Shadow inventory is a term used for houses that have not yet hit the active real estate market. These homes are usually pending foreclosures, 90 days past due, short sales and REOs (real estate owned) and can bring neighborhood prices down, due to discounted prices, if too many are made available at the same time. Reports have shown that shadow inventory has actually shrunk which may indicate a return to a normal supply and demand housing market. With the help of several mortgage programs, many homeowners have been able to avoid default and, therefore, avoid foreclosure which has ultimately helped reduce the shadow inventory.

According to Freddie Mac's August 2012 U.S. Economic & Housing Market Outlook, the shrinkage of excess vacant inventory is significant because it signals that in many areas the REO homes on the market are not competing with shadow inventory which makes the REO homes more attractive. REO homes for sale then have a lesser impact on home sales and prices. According to CoreLogic, REO dropped to 13.5% of all U.S. sales in May which was the lowest share since March, 2008. According to the Freddie Mac report, short sales, loan modifications and other foreclosure alternatives have reduced the flow of properties into REO inventory. With less shadow inventory and fewer REO'S, home market values have had the chance to increase and hopefully will not be erased with the upcoming fall and winter seasons. While much of the excess inventory has been absorbed over the past several years, some markets have shown rents rising and home values increasing. Shadow inventory still exists, but at a different level today as was the case several years ago. The Census Bureau vacancy data shows a decline in U.S. home vacancies that are currently for sale or rent. Rental vacancy rates have fallen to 8.6%, the lowest since the second quarter of 2002 and the for sale vacancy rate has dropped to 2.1%, the lowest since the second quarter of 2006.

Several mortgage programs were introduced to help eliminate the shadow inventory problem that was strangling the housing market several years ago. HARP, the Home Affordable Refinance Program, was established and now expanded into what is known as HARP 2.0. With this program, underwater borrowers who have mortgages that were sold to Fannie Mae or Freddie Mac prior to June 1, 2009, can refinance to historic low mortgage rates without the need of an appraisal since loan to value caps have been removed. In addition, many other verifications have been removed to make it even easier for borrowers. This program has help many homeowners avoid default or foreclosure by reducing their monthly mortgage payments, thus putting more money into their pockets at a time when every penny counts. For the month of June, 2012, HARP mortgages reached 33% of total refinance volume which was reported in the latest Refinance Report released by the Federal Housing Finance Agency.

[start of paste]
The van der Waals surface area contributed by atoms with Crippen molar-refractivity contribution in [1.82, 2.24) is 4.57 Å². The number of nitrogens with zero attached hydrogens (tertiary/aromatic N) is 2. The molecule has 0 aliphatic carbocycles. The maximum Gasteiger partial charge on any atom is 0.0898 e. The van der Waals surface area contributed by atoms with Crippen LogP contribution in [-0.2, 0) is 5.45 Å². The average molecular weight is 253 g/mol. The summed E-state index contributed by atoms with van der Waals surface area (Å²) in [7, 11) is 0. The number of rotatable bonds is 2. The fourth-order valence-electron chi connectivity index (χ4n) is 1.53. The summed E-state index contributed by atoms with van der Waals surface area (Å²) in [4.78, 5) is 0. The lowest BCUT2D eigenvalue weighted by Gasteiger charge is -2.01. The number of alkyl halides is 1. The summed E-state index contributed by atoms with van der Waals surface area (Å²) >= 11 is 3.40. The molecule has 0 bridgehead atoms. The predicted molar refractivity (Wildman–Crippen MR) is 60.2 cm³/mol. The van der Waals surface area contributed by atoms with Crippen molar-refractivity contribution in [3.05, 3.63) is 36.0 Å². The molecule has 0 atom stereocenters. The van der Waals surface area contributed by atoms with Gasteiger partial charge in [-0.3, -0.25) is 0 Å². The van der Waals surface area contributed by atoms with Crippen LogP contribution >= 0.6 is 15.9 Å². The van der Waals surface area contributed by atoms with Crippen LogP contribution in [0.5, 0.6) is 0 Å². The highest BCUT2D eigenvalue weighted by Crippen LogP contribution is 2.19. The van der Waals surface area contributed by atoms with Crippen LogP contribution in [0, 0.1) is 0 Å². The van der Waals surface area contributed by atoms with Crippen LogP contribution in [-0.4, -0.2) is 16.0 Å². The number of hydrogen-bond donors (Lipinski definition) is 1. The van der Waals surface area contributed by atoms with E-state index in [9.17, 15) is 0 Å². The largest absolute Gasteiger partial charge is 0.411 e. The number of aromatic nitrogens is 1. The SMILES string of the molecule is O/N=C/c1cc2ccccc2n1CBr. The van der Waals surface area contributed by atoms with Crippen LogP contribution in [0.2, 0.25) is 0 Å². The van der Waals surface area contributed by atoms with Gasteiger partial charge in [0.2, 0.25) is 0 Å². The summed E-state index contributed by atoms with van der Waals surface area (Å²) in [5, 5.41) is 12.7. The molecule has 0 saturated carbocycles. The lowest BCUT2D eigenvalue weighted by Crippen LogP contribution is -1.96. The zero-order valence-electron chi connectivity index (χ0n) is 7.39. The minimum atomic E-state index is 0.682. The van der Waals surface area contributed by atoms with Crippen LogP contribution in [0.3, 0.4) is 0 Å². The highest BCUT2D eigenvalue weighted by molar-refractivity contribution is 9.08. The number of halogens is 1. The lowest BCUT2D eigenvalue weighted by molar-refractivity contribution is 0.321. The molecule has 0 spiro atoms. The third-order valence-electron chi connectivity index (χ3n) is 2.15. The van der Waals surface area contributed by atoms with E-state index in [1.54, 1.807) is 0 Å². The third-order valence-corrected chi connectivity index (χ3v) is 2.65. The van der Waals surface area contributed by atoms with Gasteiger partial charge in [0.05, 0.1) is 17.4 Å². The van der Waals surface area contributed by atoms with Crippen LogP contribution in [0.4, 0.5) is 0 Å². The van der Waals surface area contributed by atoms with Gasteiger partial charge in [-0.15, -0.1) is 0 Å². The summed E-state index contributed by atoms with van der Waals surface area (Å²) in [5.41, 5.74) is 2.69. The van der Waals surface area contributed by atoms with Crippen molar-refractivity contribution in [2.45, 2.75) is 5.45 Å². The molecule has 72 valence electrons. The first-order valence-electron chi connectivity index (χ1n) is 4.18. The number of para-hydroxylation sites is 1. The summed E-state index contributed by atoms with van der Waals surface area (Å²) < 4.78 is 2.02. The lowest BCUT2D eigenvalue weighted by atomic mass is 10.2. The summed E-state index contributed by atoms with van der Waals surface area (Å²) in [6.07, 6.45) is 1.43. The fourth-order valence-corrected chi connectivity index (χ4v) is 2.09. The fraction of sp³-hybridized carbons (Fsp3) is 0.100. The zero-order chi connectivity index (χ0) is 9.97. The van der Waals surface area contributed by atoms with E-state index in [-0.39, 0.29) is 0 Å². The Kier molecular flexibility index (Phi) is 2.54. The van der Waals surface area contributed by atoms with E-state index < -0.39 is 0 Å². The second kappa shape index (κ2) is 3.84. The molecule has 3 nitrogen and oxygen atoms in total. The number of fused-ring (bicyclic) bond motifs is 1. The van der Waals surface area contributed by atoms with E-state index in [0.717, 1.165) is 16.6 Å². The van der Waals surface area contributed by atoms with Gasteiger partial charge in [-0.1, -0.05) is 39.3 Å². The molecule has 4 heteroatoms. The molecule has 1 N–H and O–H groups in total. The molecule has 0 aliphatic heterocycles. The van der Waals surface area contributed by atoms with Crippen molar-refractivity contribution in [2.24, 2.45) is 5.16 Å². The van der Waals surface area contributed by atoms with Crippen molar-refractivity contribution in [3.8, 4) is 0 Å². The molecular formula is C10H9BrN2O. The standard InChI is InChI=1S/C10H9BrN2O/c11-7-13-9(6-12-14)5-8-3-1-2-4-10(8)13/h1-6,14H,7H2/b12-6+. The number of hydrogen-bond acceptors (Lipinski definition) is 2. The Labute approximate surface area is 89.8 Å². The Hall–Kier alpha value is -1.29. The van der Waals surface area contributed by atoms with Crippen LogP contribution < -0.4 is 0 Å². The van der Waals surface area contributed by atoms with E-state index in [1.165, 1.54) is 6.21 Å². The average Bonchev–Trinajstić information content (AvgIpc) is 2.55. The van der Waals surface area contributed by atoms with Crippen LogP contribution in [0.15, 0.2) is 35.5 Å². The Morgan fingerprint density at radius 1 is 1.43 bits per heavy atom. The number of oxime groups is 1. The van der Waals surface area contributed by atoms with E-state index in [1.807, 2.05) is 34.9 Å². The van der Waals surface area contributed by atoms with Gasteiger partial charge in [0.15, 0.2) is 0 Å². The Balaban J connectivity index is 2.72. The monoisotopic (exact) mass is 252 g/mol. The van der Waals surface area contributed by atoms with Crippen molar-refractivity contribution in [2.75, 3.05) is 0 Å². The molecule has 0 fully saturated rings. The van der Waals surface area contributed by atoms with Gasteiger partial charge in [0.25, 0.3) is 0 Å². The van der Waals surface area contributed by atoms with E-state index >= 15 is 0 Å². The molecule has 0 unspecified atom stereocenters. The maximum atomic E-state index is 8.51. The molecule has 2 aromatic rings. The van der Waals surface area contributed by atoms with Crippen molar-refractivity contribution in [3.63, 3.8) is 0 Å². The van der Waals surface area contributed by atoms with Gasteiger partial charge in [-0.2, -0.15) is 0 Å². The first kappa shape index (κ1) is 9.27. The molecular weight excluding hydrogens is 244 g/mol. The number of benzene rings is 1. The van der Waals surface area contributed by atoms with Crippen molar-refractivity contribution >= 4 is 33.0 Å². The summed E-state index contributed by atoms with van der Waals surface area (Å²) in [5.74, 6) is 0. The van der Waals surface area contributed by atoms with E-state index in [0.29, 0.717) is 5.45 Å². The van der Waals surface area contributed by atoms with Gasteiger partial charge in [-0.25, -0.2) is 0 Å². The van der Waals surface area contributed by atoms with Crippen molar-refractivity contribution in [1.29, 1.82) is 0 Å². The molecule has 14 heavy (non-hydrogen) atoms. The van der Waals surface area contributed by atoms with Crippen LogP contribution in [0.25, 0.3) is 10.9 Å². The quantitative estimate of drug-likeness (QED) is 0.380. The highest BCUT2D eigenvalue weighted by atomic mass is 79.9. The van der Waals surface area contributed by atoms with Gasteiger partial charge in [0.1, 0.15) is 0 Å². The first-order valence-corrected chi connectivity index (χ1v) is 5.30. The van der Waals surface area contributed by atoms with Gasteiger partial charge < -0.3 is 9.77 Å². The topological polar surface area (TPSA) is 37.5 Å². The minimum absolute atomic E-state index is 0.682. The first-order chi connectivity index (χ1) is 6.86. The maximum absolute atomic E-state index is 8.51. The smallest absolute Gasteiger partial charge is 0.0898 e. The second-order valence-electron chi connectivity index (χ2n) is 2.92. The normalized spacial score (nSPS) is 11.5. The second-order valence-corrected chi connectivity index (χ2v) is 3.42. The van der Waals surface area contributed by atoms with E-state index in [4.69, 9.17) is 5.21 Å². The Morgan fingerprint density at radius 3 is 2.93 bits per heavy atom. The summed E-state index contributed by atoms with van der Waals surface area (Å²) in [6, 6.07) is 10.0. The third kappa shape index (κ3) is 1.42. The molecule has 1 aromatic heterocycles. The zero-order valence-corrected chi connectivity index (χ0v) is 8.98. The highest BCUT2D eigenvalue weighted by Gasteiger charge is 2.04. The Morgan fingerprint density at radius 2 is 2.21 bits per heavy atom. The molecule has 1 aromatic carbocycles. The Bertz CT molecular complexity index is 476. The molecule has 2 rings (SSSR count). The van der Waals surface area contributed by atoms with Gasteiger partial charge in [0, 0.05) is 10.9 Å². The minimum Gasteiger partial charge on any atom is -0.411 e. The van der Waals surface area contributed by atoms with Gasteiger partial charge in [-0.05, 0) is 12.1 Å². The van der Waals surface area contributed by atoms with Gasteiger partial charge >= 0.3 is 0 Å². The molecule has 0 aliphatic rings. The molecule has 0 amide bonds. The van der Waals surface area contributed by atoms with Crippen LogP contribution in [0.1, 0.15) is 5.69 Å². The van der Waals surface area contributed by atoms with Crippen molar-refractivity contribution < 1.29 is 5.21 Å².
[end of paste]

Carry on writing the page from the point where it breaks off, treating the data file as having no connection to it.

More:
FHA also officially made the FHA streamline refinance with lower upfront and annual mortgage insurance premiums available in mid July for existing mortgages that were endorsed prior to June 1, 2009. With no cash out, there is no appraisal necessary and documentation and verifications are eliminated. FHA have had a significant impact on keeping homeowners in their homes. According to FHA'S Single Family Outlook report for June, FHA refinance applications increased 198.3% from May to June.

Traditional mortgage refinances have also continued to be strong in numbers as low mortgage rates have persisted and attracted homeowners to lower their monthly payments, increase their equity or shorten the term of their loans. RealtyTrac's U.S. Foreclosure Market Report for July, 2012 showed that foreclosure filings, default notices, scheduled auctions and bank repossessions were reported on 191,925 properties during the month of July, a decrease of 3% from the prior month and a 10% decrease from July, 2011. This decrease also results in a reduction of shadow inventory in many areas which are now becoming sellers' markets as less homes become available to the buying public.

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